2016 Pinkbike Awards - Advocacy of the Year Winner

Nov 26, 2016 at 9:21
by Vernon Felton  


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Advocacy of the Year Winner


Ted Stroll of the Sustainable Trails Coalition

Picking a single advocate of the year isn’t easy.

There are countless individuals and organizations the world over, working tirelessly to improve trail access. They attend tedious meetings with land managers, rebuild trail in horrible conditions, write countless grant proposals and do all the hard, dirty and largely thankless work that allows the rest of us to simply climb on our bikes and head out for a ride. We owe them a lot.

Still, if pressed to pick a single person who made a difference in 2016, the nod goes to Ted Stroll of the Sustainable Trails Coalition (STC). Here’s why.


Pinkbike Advocate of the Year
Ted Stroll of the Sustainable Trails Coalition.

Advocacy
Since 1984, America’s Wilderness areas (currently about 110 million acres of public lands) have been off limits to mountain bikers. For more than 30 years, conventional wisdom held that this ban on bikes could never be challenged, much less lifted and yet one group and its leader, Ted Stroll, have proven conventional wisdom wrong.

True, the ban on biking in Wilderness areas is still very much alive and, unfortunately, well, but Stroll and his organization have raised a challenge to the status quo in Washington D.C. and that is worth our recognition all by itself.



In less than two year’s time, Stroll and the STC succeeded in persuading, two congressmen (Utah Senators Mike Lee and Orrin Hatch) to introduce The Human Powered Travel in Wilderness Act. The Act is a revised version of a draft bill that Stroll authored. In a nutshell, the Act would reverse the blanket ban on mountain biking in Wilderness areas and on some iconic backcountry trails, such as the Pacific Crest Trail, Pacific Northwest Trail and Continental Divide Trail.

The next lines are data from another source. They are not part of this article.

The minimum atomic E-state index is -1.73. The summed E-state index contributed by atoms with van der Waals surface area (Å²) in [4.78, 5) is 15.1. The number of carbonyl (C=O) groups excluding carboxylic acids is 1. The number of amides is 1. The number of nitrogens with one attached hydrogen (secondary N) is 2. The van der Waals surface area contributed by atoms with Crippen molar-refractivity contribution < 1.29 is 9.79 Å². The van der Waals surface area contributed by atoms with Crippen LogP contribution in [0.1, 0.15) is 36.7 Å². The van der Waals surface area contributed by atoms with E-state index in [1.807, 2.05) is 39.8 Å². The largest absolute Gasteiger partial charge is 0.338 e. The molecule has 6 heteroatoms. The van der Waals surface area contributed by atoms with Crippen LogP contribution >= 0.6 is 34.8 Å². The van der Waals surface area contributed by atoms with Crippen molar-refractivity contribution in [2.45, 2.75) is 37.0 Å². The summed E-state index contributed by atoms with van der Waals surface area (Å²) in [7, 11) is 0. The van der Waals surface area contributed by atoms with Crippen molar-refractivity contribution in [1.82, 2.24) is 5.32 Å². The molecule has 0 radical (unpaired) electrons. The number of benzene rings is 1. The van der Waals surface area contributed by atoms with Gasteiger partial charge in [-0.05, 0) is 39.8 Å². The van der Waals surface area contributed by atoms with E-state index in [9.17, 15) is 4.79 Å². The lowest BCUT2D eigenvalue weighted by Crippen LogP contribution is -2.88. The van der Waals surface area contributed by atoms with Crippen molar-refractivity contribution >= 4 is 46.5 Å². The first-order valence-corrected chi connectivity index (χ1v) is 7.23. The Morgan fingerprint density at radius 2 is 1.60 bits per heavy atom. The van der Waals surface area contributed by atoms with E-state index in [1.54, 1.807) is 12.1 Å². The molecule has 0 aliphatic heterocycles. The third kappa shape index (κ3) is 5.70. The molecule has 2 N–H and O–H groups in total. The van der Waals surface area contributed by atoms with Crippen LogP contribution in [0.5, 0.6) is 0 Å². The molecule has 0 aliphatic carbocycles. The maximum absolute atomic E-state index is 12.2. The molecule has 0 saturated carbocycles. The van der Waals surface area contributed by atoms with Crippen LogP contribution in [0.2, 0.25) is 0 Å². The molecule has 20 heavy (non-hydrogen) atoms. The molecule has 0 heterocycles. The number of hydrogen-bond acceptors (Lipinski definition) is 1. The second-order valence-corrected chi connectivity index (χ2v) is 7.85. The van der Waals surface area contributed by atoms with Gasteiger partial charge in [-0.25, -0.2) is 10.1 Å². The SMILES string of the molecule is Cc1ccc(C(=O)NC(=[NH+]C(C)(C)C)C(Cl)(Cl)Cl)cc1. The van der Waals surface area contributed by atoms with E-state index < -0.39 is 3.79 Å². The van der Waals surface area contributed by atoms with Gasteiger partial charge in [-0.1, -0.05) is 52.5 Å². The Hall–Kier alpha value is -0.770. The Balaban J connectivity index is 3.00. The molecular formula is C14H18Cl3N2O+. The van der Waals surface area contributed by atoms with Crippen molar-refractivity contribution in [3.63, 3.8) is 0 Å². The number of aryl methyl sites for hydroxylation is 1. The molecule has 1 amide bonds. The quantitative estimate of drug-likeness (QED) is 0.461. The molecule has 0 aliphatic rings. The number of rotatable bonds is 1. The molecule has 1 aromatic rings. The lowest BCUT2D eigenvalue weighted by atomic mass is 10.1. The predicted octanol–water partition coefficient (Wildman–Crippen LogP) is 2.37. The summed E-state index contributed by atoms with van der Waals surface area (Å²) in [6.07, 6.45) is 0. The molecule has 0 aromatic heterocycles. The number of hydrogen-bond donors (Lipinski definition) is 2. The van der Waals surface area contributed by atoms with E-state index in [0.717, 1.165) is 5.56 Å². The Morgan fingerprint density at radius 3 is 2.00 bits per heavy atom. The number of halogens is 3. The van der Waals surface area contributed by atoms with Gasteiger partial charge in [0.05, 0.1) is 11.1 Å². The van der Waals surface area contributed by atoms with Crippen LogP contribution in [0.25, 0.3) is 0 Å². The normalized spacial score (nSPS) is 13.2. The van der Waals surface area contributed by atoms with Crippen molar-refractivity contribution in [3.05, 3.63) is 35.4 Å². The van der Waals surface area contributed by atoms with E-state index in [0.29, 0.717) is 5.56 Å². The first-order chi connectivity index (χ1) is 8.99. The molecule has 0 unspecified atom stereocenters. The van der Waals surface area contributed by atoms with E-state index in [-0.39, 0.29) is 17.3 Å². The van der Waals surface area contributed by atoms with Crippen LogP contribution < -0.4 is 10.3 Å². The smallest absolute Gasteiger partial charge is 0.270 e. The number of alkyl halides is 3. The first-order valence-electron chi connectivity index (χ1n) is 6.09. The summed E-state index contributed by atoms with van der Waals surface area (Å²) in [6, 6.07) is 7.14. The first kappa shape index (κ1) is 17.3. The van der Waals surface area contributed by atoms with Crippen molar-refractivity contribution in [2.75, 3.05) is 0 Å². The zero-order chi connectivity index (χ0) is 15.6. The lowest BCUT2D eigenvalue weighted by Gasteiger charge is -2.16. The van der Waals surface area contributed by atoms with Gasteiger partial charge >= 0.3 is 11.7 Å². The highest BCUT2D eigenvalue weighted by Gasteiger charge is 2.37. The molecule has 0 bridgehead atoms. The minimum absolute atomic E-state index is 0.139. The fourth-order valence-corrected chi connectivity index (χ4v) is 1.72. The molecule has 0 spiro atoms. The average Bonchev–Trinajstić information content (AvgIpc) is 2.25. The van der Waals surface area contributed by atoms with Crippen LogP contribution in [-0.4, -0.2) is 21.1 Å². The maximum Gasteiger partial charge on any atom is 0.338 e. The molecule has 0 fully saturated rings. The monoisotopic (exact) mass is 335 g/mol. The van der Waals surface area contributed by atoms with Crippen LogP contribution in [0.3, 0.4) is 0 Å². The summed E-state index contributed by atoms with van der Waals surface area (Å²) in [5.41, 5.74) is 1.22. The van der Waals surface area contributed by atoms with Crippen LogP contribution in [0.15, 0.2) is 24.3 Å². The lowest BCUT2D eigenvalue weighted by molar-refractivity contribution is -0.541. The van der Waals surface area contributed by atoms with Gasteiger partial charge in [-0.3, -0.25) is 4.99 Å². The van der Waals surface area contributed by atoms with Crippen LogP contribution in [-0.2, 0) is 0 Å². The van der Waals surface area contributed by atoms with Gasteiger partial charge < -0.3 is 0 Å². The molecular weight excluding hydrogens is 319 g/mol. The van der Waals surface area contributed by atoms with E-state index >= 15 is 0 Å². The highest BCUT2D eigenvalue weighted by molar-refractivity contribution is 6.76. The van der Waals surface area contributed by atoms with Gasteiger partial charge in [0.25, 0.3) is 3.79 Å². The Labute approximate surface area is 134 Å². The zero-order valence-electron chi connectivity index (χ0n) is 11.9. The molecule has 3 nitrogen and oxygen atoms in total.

Under the Act, Land managers would still be able to close trails to mountain bikes in these pristine areas, but if the bill passed, public officials would now be legally required to actually give mountain bikers a fair shake at gaining access to trails—a monumental shift for the better.

Image Wikipedia

Will The Human Powered Travel in Wilderness Act actually go anywhere? That’s anyone’s guess. But whether or not it passes is almost beside the point.

Here is why Ted Stroll and the STC deserve some recognition. Bikes are banned from trails all over the world because of one depressingly common misconception: that mountain bikers have more of an impact on trails than hikers and equestrians.

STC’s challenge to the Wilderness Act’s ban on bikes is a very public challenge to a falsehood that keeps trails everywhere closed to riders.

Every rider—no matter where they live—benefits from that.

Wilderness mountain biking Photo By Leslie Kehmeier Courtesy of IMBA
Another great trail, this one in Idaho's Boulder White Clouds, shut down by a recent Wilderness designation.







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